Expression and Understanding of Emotion in Atypical Development: Autism and Down Syndrome
Connie Kasari Marion Sigman
University of California, Los Angeles
Emotional expressions serve an integral role in communication. Facial expressions communicate to others particular feeling states. These communicated feeling states, in turn, influence others to respond. For example, mothers are motivated to respond differentially to positive versus negative facial expressions of their infants ( Huebner & Izard, 1988; Malatesta & Haviland, 1982). Even children modify their behavior in response to other's expressions ( Izard & Malatesta, 1987). Thus, facial expressions of emotion can have a potent effect on the behavior of others.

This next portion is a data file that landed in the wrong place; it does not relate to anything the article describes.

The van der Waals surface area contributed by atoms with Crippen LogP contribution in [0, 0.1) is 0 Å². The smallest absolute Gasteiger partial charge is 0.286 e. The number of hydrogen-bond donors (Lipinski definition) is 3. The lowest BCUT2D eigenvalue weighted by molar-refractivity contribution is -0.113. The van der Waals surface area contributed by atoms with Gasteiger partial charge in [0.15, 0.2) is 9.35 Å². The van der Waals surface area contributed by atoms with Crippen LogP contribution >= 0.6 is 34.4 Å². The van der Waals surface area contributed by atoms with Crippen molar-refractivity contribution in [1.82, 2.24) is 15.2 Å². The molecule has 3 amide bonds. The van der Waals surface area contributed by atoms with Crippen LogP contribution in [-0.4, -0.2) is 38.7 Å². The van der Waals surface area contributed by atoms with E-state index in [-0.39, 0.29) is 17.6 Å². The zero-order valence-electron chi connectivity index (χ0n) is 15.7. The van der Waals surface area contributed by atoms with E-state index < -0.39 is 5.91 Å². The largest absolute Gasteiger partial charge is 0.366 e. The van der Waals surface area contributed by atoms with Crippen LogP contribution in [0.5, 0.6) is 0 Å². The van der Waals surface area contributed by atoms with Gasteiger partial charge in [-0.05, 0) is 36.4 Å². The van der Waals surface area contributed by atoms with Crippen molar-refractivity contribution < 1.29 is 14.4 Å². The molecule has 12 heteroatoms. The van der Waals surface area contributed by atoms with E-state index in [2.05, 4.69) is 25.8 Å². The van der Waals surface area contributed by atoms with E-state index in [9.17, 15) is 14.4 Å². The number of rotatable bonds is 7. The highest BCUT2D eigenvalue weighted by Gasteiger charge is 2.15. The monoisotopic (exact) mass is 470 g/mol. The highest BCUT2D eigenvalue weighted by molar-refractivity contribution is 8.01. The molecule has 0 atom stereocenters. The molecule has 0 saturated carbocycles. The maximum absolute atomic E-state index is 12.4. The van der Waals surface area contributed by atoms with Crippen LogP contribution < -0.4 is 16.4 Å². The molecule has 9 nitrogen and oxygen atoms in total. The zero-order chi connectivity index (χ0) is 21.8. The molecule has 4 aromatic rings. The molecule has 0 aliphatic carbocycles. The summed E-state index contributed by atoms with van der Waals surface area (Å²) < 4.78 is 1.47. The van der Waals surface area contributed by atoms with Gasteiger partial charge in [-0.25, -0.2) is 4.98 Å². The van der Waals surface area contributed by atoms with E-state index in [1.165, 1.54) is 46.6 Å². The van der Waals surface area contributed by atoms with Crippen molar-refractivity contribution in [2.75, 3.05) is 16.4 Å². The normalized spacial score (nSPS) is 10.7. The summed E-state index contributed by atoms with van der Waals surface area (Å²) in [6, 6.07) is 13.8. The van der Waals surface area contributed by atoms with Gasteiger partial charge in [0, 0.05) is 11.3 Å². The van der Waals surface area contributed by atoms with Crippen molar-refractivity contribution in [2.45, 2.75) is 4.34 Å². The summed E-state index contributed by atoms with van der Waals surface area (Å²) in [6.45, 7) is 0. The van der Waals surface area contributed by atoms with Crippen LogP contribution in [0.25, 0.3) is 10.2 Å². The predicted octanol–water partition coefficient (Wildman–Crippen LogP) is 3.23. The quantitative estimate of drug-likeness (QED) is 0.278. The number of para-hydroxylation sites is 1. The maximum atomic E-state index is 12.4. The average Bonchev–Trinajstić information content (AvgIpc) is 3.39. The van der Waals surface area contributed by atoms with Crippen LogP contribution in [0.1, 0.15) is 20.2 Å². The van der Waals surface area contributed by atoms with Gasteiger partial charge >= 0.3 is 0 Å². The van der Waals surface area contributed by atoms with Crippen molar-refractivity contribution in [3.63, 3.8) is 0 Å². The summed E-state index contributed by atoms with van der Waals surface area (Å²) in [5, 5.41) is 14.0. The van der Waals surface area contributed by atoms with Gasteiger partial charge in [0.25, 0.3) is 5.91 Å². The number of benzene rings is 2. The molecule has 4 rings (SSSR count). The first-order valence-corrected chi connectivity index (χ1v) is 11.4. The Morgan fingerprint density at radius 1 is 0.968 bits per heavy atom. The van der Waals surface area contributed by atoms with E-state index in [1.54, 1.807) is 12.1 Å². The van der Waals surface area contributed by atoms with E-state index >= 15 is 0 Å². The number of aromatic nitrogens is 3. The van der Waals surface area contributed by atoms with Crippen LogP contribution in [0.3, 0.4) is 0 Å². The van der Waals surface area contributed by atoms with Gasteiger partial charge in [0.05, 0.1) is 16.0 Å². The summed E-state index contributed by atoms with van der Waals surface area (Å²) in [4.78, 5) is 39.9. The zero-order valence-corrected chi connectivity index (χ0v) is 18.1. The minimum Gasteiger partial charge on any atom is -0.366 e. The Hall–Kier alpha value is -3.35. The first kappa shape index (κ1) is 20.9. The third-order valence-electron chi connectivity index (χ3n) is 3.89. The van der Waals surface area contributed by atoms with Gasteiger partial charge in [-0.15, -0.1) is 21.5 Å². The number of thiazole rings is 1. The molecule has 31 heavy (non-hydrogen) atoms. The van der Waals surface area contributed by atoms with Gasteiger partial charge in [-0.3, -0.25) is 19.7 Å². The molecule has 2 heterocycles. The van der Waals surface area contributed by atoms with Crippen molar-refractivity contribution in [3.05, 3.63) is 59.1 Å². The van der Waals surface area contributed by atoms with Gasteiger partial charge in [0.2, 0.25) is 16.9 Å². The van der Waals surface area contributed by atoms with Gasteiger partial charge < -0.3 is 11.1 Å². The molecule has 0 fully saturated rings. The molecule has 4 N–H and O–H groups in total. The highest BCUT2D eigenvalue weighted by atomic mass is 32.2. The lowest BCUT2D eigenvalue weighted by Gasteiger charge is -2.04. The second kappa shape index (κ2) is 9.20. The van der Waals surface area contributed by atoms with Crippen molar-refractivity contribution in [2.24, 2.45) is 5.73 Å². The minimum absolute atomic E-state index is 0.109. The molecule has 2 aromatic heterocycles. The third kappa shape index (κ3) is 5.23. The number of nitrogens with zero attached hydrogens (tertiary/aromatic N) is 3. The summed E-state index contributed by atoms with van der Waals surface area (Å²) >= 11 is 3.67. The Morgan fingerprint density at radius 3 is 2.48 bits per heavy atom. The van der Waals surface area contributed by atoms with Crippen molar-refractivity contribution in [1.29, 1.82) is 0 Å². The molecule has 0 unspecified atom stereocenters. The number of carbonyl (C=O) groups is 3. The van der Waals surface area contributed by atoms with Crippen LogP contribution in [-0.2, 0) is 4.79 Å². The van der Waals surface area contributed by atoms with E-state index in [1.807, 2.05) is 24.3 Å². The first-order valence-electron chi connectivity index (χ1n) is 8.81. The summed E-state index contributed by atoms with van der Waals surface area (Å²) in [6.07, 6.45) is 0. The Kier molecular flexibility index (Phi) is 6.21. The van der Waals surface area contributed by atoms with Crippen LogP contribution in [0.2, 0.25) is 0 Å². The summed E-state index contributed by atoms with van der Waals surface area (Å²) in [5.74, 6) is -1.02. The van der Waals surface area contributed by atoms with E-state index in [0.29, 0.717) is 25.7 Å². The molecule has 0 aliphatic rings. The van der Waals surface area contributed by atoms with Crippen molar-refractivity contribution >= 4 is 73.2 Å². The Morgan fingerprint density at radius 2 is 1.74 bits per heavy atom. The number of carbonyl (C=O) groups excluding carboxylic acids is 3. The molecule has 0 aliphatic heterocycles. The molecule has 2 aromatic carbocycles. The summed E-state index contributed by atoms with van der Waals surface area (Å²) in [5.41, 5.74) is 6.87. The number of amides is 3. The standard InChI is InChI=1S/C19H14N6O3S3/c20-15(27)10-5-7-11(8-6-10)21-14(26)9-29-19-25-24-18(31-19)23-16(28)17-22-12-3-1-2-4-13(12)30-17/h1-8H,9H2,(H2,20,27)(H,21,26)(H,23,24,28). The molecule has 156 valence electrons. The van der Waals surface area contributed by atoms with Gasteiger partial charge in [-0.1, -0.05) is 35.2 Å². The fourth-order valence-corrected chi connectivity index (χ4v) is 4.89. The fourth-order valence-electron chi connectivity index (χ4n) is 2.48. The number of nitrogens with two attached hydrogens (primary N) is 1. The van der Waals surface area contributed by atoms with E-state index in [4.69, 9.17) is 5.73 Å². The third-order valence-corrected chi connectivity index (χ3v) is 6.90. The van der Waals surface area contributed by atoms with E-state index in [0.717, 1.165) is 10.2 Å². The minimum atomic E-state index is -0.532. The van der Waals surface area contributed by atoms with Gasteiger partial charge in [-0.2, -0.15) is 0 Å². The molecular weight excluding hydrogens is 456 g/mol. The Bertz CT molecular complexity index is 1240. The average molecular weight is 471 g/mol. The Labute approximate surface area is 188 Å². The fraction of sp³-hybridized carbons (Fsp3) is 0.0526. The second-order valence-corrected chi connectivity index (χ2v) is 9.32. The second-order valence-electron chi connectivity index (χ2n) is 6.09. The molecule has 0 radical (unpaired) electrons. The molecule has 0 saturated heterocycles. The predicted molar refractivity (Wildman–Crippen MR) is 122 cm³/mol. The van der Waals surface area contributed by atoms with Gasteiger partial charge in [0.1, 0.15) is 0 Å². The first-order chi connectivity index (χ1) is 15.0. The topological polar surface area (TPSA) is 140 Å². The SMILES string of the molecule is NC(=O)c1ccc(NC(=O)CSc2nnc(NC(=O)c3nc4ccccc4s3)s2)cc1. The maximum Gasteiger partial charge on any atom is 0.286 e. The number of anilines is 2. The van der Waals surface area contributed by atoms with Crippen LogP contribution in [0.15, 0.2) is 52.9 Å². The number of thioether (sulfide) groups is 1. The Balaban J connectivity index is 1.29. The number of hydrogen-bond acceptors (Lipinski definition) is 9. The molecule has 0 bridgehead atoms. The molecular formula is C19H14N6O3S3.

A disruption in this emotional signaling system can have a deleterious effect on social interactions. This effect is dramatically illustrated by children whose emotional expressions are delayed or different. For example, a delay in the onset of infant smiling may cause the mother to interact less with her child (Field, 1980). Deviance in expressive behavior (e.g., expressions that do not fit the situation) can seriously hamper the caregiver's ability to "read" the child's expressions ( Goldberg, 1977). Thus, both delay and deviance in expressive behavior may directly affect the interactive behavior of the social partner with possible long-term, cumulative effects.
Disruptions in the signaling system may also result in indirect influences on social interactions. The infant who does not smile within the expected